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    Why Do So Many Startups Fail?

    The odds are not in your favour when starting a new startup. Nine out of ten startups fail. But it’s through these failures we can gain insight to understand why they failed and become the 10%.

    “You have to see failure as the beginning and the middle, but never entertain it as an end.”

    Jessica Herrin, founder and CEO of Stella & Dot

    5 Main Reasons Why Startup Fails

    1. The founding team

    When starting a business with someone, it’s like being in a new relationship. You’re learning how to work together and get along. As time passes, challenges and problems takes a toll on the relationship and sometimes, it causes breakups.

    Here are the main reasons for conflict within the founding team:

    Undefined roles and responsibilities: When you’re running a small startup, everyone does everything. This however does not mean one person is in charge of everything. As founding members, control over which aspect of the business should be clearly defined so that no one is stepping on each other.

    Misaligned expectations: You might feel like you’re working 100+ hours a week, where your co-founder is leisurely working 30. There should be clear expectations set at the beginning of the startup to make sure everyone is carrying their weight.

    Unfair evaluation: You might have quit your job to start the start up, but your co-founder has only met you half way keeping their full-time job while working on your dream on the side. The difference in equity should reflect that, but there should be an implied expectation that your co-founder will and only can work so much.

    Personality mismatch: I like to think that you don’t really know a person, until you spend a week on vacation with them. This is the same when working together. You might be best friends with the person you’re looking to start a business with. But the new relationship you’re entering is not the same as you had at a personal level.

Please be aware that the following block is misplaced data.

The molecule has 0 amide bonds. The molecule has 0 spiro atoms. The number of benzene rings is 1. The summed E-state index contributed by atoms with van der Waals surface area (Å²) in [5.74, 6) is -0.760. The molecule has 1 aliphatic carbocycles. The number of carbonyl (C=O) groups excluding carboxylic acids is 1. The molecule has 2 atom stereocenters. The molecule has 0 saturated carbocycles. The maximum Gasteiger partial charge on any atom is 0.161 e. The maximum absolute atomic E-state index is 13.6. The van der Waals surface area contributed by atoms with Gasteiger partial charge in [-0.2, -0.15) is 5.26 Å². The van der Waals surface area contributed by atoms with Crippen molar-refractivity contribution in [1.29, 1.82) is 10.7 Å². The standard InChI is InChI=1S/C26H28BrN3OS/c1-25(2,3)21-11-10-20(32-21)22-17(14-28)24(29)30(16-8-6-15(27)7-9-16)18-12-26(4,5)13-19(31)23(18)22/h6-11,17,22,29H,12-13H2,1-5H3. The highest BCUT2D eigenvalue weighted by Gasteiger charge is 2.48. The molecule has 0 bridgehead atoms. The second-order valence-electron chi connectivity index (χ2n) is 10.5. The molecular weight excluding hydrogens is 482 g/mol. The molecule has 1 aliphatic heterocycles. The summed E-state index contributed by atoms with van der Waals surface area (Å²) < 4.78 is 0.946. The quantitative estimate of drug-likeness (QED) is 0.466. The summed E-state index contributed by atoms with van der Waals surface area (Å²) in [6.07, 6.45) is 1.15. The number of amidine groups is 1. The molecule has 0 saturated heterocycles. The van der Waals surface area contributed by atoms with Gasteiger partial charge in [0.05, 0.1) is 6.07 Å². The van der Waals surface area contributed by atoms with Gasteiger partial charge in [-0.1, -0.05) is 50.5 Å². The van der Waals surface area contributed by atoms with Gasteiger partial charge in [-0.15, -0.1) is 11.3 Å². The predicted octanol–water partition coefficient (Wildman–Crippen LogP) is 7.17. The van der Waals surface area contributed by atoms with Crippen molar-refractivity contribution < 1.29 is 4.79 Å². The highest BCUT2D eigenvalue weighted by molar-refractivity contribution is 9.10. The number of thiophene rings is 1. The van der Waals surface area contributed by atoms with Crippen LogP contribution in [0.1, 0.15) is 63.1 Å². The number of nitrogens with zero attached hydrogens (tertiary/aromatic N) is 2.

Lack of collaboration: You’re a team. You’re suppose to work together. If the leadership team fails to listen and work together, it’s like trying to drive a car without a steering wheel. It’s destined for disaster.

    2. Bad Product Design

    You might have a brilliant solution to an everyday problem. The idea is great but it all comes down to execution. Your product might still solve the consumer problem, but the design is flawed. Here are the main characteristics of bad product design.

    Product is difficult to use: I think one of the most frustrating things I’ve ever had to deal with in my life is trying to put music in iTunes 10 years ago. When connecting my iPhone to my friends laptop to charge, it can suddenly delete all my music when it suddenly syncs to my iTunes. Even worse, putting music in was a headache. Customers now have an even shorter attention span, so your products must be intuitive and self-explanatory.

    Product is forgettable: Your product might work, but the design is forgettable. The best example of this is comparing tradition vacuums to Dyson. Traditional vacuums might function the same, but it’s incomparable when it comes to design. Dyson vacuums are art pieces you can proudly hang up on your wall.

    Product doesn’t work: Think of the voice controls before Siri or Google Assistant. The ones you might have in your car or GPS. You have to repeat yourself 3-4 times to get it working. When it does work on the first time, it’s the best feeling in the world. It’s too bad no one tries again after the first time.

    3. Not Enough Demand

    Your product might be great, but the market might not be ready, or the problem isn’t big enough to see returns. Luckily, this problem is not difficult to solve, as long you do your research. And here’s how.

    Google keyword planner: If you haven’t noticed, everything is digital. 81% of shoppers conduct online research before buying. And when it comes to online research, most cases it starts on Google. With Google keyword planner, you can see how often the problem you’re trying to solve is searched for. Let say you’re starting an organic dog food company, you can check how often the phrase “organic dog food” is searched for in your geographic area to gauge how much demand is there for your new product.

    Industry research: The question you’re trying to answer here is how big is your industry. How many people can you realistically sell to if inventory isn’t a problem. To do this, it’s simply defining your target audience, then gathering data. Most likely, you are entering an established market, you can quickly get data using free government tools such as Census and Stats Can or premium tools such as Statista.